Tuesday, April 24, 2018

CDC COCA Outbreak Alert Update: Coagulopathy Associated With Synthetic Cannabinoids Use

https://content.govdelivery.com/accounts/USCDC/bulletins/1eb9503













#13,287


The cluster of severe bleeding linked to synthetic cannabinoid use (K2/Spice/etc.) which we've been following for more than a month (see last update) has spread from Illinois (still the epicenter) to at least 8 additional states (Florida, Indiana, Kentucky, Maryland, Missouri, Pennsylvania, Virginia, and Wisconsin). 
Due to its relatively low cost, easy availability, and murky legal status, Spice or `synthetic weed', has become a popular option to get high.
Unfortunately, even before this latest cluster of severe coagulopathy (due to adulteration with rat poison), K2/Spice had a dismal reputation, which we've examined in the past. A few past blogs include:
Yesterday afternoon the CDC updated their initial COCA Outbreak Alert of April 5th, which adds 4 new states (Florida, Kentucky, Pennsylvania & Virgina) to the list, and provides additional clinical information for health care providers.

OutbreakAlert Update: Potential Life-Threatening Vitamin K-Dependent Antagonist Coagulopathy AssociatedWith Synthetic Cannabinoids Use


Summary

This COCA Clinical Action updates the message sent on April 5, 2018: https://content.govdelivery.com/accounts/USCDC/bulletins/1e6dac3

Since the index case was identified on March 8, 2018 in Illinois, at least 160 people have presented to Healthcare facilities with serious unexplained bleeding. The preponderant number of patient presentations were in Illinois with other cases being reported from Florida, Indiana, Kentucky, Maryland, Missouri, Pennsylvania, Virginia, and Wisconsin. Laboratory investigation confirms brodifacoum exposure in at least 60 patients. There are at least 3 fatalities. At least 7 synthetic cannabinoids product samples related to this outbreak have tested positive for brodifacoum. At least one synthetic cannabinoids product has tested positive for both synthetic cannabinoid AB-FUBINACA and brodifacoum.
Lessons Learned:

Patients with a history of synthetic cannabinoids (e.g., K2, Spice, and AK47) use may:

  • Present with complaints unrelated to bleeding (e.g., appendicitis) and have numerical coagulopathy.
  • Be asymptomatic and ignorant of their numerical coagulopathy.
The issue with vitamin K treatment is cost, not availability. The cost of oral vitamin K for two weeks treatment can be $8,000 and treatment may be for months. Options are being explored to address these issues.

What are the Clinical Signs of Coagulopathy?

Clinical signs of coagulopathy include bruising, nosebleeds, bleeding gums, bleeding disproportionate to injury, vomiting blood, coughing up blood, blood in urine or stool, excessively heavy menstrual bleeding, back or flank pain, altered mental status, feeling faint or fainting, loss of consciousness, and collapse.

What Do Health Care Providers Need To Do?


Healthcare providers should maintain a high index of suspicion for vitamin K-dependent antagonist coagulopathy in patients with a history of synthetic cannabinoids (e.g., K2, Spice, and AK47) use:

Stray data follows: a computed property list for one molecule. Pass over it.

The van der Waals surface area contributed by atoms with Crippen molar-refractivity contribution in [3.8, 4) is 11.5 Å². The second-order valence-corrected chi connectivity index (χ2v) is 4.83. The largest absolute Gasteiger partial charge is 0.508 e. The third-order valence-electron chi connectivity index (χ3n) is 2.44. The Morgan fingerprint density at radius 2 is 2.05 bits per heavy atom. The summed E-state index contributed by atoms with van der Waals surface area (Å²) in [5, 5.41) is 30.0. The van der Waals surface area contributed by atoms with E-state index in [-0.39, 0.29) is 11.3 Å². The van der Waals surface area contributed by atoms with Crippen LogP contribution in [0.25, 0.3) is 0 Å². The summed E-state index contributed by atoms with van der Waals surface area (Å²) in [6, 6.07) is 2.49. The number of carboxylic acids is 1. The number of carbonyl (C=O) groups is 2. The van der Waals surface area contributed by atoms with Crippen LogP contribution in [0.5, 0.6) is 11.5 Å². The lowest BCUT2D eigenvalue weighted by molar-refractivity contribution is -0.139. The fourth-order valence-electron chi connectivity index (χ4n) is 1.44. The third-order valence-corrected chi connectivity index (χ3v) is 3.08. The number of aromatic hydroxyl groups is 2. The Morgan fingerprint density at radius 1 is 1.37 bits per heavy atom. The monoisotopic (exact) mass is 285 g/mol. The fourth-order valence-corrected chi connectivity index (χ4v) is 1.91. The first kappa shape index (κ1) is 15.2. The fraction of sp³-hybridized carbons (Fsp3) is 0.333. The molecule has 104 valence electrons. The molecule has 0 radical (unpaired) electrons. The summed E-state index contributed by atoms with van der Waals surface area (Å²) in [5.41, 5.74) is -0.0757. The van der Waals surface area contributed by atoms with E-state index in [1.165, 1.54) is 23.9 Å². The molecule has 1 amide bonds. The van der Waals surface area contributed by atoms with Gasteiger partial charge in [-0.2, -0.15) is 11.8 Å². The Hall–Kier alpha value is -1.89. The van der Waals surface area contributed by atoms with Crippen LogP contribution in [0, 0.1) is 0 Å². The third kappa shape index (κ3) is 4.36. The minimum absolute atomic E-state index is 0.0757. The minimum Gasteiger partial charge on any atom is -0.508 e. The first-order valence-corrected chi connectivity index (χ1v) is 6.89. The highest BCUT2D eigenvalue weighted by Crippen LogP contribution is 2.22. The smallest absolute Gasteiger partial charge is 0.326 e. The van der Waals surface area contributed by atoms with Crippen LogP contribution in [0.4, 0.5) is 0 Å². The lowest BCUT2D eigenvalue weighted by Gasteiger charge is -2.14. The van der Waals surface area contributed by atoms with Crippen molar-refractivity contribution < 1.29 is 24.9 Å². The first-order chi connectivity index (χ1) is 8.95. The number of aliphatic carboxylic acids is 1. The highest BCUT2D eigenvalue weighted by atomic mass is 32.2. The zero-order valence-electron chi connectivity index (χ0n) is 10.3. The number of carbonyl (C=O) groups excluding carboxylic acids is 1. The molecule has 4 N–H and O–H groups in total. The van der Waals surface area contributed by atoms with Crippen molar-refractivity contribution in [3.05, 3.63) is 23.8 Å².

• Presenting with clinical signs of coagulopathy, bleeding unrelated to an injury, or bleeding without another explanation; some patients may not divulge use of synthetic cannabinoids.
  • Presenting with complaints unrelated to bleeding (e.g., appendicitis).
Healthcare providers should be aware that patients with vitamin K-dependent antagonist coagulopathy associated with synthetic cannabinoids use may have friends or associates who have used the same synthetic cannabinoids product but are asymptomatic and ignorant of their numerical coagulopathy.

All patients should be asked about history of illicit drug use. All “high-risk” patients (e.g., synthetic cannabinoids users), regardless of their presentation, should be screened for vitamin K-dependent antagonist coagulopathy by checking their coagulation profile (e.g., international normalized ratio (INR) and prothrombin time (PT)).

Proceduralists (e.g., trauma/general/orthopedic/oral/OB-GYN/cosmetic surgeons, dentists, interventional cardiologists/radiologists, and nephrologists) should be aware that patients with a history of synthetic cannabinoids (e.g., K2, Spice, and AK47) use may be anti-coagulated without clinical signs of coagulopathy. These patients should be screened for vitamin K-dependent anti-coagulant coagulopathy prior to their procedure. 


Contact your local Poison Information Center (1-800-222-1222) for questions on diagnostic testing and management of these patients. 


Promptly report suspected cases to your local health department or your state health department, if your local health department is unavailable. In addition, report any similar cases encountered since 01 February 2018 to your local health department.

In an effort to better understand the scope of this outbreak, ask your Medical Examiners’ office to report suspected cases, especially those without an alternative diagnosis. If individuals are identified after death or at autopsy showing signs of suspicious bleeding as described above, coroners are encouraged to report the cases to their local health department.

For updated information about the Illinois outbreak—connect with the Illinois Department of Health http://www.dph.illinois.gov/topics-services/prevention-wellness/medical-cannabis/synthetic-cannabinoids


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